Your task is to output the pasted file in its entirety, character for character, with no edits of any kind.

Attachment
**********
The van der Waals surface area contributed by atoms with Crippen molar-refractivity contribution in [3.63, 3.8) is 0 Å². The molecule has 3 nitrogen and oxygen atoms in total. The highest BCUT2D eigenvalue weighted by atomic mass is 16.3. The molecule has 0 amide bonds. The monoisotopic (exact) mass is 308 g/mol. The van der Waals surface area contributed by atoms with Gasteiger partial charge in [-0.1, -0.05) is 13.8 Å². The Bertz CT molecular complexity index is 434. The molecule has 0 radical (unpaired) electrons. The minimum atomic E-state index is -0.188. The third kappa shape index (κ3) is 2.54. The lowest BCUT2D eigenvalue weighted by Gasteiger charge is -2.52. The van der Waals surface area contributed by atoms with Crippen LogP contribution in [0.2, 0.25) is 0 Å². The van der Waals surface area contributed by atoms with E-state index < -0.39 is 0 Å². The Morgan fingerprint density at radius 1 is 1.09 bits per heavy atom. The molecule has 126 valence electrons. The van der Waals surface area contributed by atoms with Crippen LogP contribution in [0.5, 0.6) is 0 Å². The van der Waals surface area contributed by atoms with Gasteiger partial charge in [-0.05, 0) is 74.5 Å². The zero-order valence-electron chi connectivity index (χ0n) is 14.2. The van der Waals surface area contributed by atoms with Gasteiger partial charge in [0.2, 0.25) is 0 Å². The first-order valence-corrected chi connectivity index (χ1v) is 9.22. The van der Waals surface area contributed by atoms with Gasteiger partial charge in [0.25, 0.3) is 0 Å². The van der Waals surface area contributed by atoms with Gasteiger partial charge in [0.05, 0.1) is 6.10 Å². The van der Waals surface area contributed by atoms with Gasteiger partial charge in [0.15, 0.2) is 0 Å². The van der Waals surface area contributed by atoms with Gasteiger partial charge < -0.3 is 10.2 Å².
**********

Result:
The van der Waals surface area contributed by atoms with Crippen molar-refractivity contribution in [3.63, 3.8) is 0 Å². The molecule has 3 nitrogen and oxygen atoms in total. The highest BCUT2D eigenvalue weighted by atomic mass is 16.3. The molecule has 0 amide bonds. The monoisotopic (exact) mass is 308 g/mol. The van der Waals surface area contributed by atoms with Gasteiger partial charge in [-0.1, -0.05) is 13.8 Å². The Bertz CT molecular complexity index is 434. The molecule has 0 radical (unpaired) electrons. The minimum atomic E-state index is -0.188. The third kappa shape index (κ3) is 2.54. The lowest BCUT2D eigenvalue weighted by Gasteiger charge is -2.52. The van der Waals surface area contributed by atoms with Crippen LogP contribution in [0.2, 0.25) is 0 Å². The van der Waals surface area contributed by atoms with E-state index < -0.39 is 0 Å². The Morgan fingerprint density at radius 1 is 1.09 bits per heavy atom. The molecule has 126 valence electrons. The van der Waals surface area contributed by atoms with Crippen LogP contribution in [0.5, 0.6) is 0 Å². The van der Waals surface area contributed by atoms with Gasteiger partial charge in [-0.05, 0) is 74.5 Å². The zero-order valence-electron chi connectivity index (χ0n) is 14.2. The van der Waals surface area contributed by atoms with Gasteiger partial charge in [0.2, 0.25) is 0 Å². The first-order valence-corrected chi connectivity index (χ1v) is 9.22. The van der Waals surface area contributed by atoms with Gasteiger partial charge in [0.25, 0.3) is 0 Å². The van der Waals surface area contributed by atoms with Gasteiger partial charge in [0.05, 0.1) is 6.10 Å². The van der Waals surface area contributed by atoms with Gasteiger partial charge in [0.15, 0.2) is 0 Å². The van der Waals surface area contributed by atoms with Gasteiger partial charge < -0.3 is 10.2 Å².